There is a strange and incongruent set of policies, rules, and customs in real estate that apply to the display of broker attribution on listings. State laws regulate broker attribution on signs and in advertising. We tuck broker attribution into the bottom of the page on IDX displays – but when you enter the world of the MLS or Virtual Office websites, that attribution is removed.

In most markets today, client servicing tools used by agents to work with homebuyers are afforded the opportunity through rules and policies to deprecate (remove) the broker attribution entirely. These policies were not ill conceived; they were founded in the spirit of supporting buyer’s agents. There is no ill will or bad intent.


If you look at the narrative of litigation in State and Federal courts and follow the prying investigations into real estate by the Department of Justice and Federal Trade Commission, the concerns are vivid and clear. Do not withhold information from consumers.

It’s time for the real estate industry to listen to brokers who have been begging for proper attribution on every pathway. It’s time for a trade. It’s time for the industry to put aside policies and practices that deprecate broker attribution everywhere.

The internet search has the answers anyway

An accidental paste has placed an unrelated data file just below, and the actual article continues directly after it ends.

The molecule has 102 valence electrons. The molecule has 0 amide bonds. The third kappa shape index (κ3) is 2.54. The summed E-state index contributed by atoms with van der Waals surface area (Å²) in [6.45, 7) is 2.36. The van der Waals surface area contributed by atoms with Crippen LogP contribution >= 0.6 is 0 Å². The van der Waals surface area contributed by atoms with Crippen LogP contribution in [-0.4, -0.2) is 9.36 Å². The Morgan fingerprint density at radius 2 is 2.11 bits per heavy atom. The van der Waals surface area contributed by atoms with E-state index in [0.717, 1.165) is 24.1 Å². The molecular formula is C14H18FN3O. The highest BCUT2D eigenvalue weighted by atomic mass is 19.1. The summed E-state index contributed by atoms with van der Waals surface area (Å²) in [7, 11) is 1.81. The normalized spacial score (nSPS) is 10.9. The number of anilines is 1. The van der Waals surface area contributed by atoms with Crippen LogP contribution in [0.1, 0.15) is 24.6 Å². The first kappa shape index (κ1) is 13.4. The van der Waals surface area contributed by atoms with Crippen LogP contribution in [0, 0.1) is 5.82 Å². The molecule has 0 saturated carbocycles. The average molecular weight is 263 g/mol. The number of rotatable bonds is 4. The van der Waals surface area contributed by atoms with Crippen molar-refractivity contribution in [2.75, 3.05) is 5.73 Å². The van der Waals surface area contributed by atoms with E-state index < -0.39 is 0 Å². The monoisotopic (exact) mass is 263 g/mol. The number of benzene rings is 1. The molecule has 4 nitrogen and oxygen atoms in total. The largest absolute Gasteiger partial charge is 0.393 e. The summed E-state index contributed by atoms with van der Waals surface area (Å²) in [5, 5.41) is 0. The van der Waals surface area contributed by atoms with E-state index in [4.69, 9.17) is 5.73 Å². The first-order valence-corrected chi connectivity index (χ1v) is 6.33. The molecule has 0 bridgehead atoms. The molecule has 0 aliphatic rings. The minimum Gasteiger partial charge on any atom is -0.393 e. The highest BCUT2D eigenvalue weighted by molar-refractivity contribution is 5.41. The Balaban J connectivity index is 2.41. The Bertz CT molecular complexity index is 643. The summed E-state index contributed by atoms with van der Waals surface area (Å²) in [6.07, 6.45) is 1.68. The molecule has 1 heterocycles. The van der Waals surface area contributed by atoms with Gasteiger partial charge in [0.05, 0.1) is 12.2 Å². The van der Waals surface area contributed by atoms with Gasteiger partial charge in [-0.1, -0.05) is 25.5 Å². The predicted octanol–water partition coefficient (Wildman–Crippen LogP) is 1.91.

At the heart of this plea is a simple recognition that the consumer can search an address and see the information anyway. The practice of hiding broker attribution is merely a stifling inconvenience. Buyer’s agents can lock in their clients with a buyer representation agreement. There is no longer any merit to hiding information from the consumer.

Measure the balance

If you measure the balance of losses and gains, you have the lead generation aspirations of buyer’s agents pitted against the transparency reforms of the court system and the Justice Department who want consumers to have transparency. In my mind, it’s a pretty simple decision and rather easily implemented.

Where to start

I have long bemoaned the issue of brokers having no access to supervise agent-client conversations behind the walled garden of the MLS system. We know that more than 200 million emails are sent to consumers each month from these systems. Unless an MLS has directed their vendor to display the broker attribution, it is suppressed. Let’s start right there. And while you are at it, give brokers access to supervise their agent accounts in the MLS and… since I am asking to break everything… provide brokers with an API of their client data, saved searches, and saved listings that are currently locked in the MLS client portals.